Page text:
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4. Engage in the process.

Don’t expect your lawyer to do your job for you.

Lawyers provide advice, and they will identify the pros and cons of any given approach or solution. Good lawyers will often provide suggestions around what they think you should do next. However legal advice is not a substitute for commercial decision-making.

Your lawyer’s job is merely to equip you with the information you need to make a decision, and to give you some of the tools you might need to reach your desired outcome (often in the form of documents).

It will always remain your job to decide what to do next. And to make a truly informed decision, you will need to remain engaged in the process. 

Listen carefully to what your lawyer is saying. If you don’t, you could misinterpret or miss the point of their advice, in which case you won’t be receiving the full benefit of their service. It sounds obvious – but if you’re not willing to make the effort to engage with your lawyer properly, you’re not likely to get full value for your spend.

When your lawyer asks questions, try to answer those questions as accurately and quickly as you can. Sometimes, even the smallest details can make a radical difference to the advice that a lawyer will provide. Therefore, if you add detail to your brief, or ‘change your story’ after the event, this will only result in the lawyer having to re-think the issues and therefore add to the cost of the exercise.

Speed can be important. Lawyers do not have perfect memories, and your matter will not be the only thing they are working on at any given time. Consequently, the more time there is between the lawyer asking you a question and you responding to it, the more time the lawyer will need to re-immerse themselves into the detail (and, consequently, the more cost that can be involved).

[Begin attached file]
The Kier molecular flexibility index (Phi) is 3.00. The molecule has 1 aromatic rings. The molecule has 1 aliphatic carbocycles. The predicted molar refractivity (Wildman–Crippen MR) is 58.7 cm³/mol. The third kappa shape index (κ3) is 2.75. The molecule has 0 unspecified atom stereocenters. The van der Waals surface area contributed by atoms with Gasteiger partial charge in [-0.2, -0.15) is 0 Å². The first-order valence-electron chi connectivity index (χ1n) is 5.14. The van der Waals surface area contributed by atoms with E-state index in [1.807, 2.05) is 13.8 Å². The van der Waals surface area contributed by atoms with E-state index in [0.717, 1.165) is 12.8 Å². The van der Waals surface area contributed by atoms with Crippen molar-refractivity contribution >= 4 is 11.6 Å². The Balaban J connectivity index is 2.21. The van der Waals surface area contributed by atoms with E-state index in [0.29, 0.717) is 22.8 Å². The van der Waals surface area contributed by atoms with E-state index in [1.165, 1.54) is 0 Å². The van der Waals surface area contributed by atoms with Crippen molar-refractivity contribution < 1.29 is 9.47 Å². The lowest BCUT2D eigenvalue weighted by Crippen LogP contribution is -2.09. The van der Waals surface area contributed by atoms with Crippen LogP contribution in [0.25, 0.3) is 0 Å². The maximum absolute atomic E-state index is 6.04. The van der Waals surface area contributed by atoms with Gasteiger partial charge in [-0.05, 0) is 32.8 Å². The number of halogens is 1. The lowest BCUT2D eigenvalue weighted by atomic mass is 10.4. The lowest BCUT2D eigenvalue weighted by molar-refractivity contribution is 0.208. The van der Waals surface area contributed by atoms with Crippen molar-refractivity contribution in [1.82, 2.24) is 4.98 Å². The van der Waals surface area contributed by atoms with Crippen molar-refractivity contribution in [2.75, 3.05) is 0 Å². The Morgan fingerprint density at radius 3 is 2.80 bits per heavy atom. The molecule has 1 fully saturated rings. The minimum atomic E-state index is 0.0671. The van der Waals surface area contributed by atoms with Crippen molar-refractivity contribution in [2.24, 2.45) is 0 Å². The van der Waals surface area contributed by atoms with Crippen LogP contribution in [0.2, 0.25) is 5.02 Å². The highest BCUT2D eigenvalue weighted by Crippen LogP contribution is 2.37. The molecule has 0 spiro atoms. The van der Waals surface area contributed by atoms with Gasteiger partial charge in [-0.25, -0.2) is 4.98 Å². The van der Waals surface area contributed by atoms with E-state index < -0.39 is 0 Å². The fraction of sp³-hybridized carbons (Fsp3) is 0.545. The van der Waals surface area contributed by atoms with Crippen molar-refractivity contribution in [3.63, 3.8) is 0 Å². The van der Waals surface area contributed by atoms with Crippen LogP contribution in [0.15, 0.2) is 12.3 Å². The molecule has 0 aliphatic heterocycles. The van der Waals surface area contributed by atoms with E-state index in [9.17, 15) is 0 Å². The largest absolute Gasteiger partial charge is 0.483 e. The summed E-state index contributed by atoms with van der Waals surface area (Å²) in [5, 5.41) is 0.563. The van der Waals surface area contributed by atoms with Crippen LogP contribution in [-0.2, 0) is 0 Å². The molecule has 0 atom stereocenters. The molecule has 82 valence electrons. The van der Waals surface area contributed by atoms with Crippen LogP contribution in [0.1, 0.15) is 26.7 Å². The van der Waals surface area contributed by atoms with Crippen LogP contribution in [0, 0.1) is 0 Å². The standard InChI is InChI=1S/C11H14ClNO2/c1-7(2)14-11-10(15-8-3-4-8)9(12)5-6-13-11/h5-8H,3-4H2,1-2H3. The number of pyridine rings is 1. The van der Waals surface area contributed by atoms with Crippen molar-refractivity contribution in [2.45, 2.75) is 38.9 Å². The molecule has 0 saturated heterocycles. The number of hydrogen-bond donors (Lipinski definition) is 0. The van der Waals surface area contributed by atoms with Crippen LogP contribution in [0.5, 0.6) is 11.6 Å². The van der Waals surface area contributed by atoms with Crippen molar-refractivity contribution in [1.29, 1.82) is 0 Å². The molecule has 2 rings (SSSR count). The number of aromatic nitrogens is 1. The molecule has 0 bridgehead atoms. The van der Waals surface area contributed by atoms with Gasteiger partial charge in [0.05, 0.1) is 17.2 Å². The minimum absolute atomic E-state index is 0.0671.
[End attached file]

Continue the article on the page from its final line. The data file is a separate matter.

5. Don’t lose sight of the bigger picture.

Finally, always stay focused on your core commercial objectives, remembering that legal avenues will never be the only way of reaching your desired outcome.

The more heavily you rely on lawyers to achieve your commercial objectives, the less likely you are to be satisfied with the outcome. This is because, on all but the most basic of legal matters, you will always have a greater understanding of the commercial context than they do, and you will always be considering more than just the strict ‘legal issues’.

Legal support is intended to be just that – support. The role of a lawyer is to help you achieve your objectives. But legal advice and legal documents will rarely be the only tool at your disposal. Engaging a lawyer doesn’t mean that all of your other options should suddenly fall away.

Concluding Observations 

There’s no doubt that legal advice can be expensive. However people engage lawyers because it can be significantly cheaper than the alternative. And there will always be positive actions you can take to get the best value out of the process, including those set out above.

Click here if you’d like to learn more about what we do and the types of support we offer in the construction space.

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About the Author

Greg Henry | Principal

Greg is a principal at Turtons and a senior commercial lawyer who acts for a range of clients mainly in the construction and technology sectors. Greg advises on both transactional and contentious matters.

greg.henry@turtons.com | (02) 9229 2904

About Turtons

Turtons is a commercial law firm in Sydney with specialist expertise in privately owned construction and technology businesses.

Greg Henry | Principal


Greg Henry | Principal


Greg is a principal at Turtons and a senior commercial lawyer who acts for a range of clients mainly in the construction and technology sectors. Greg advises on both transactional and contentious matters.

greg.henry@turtons.com | (02) 9229 2904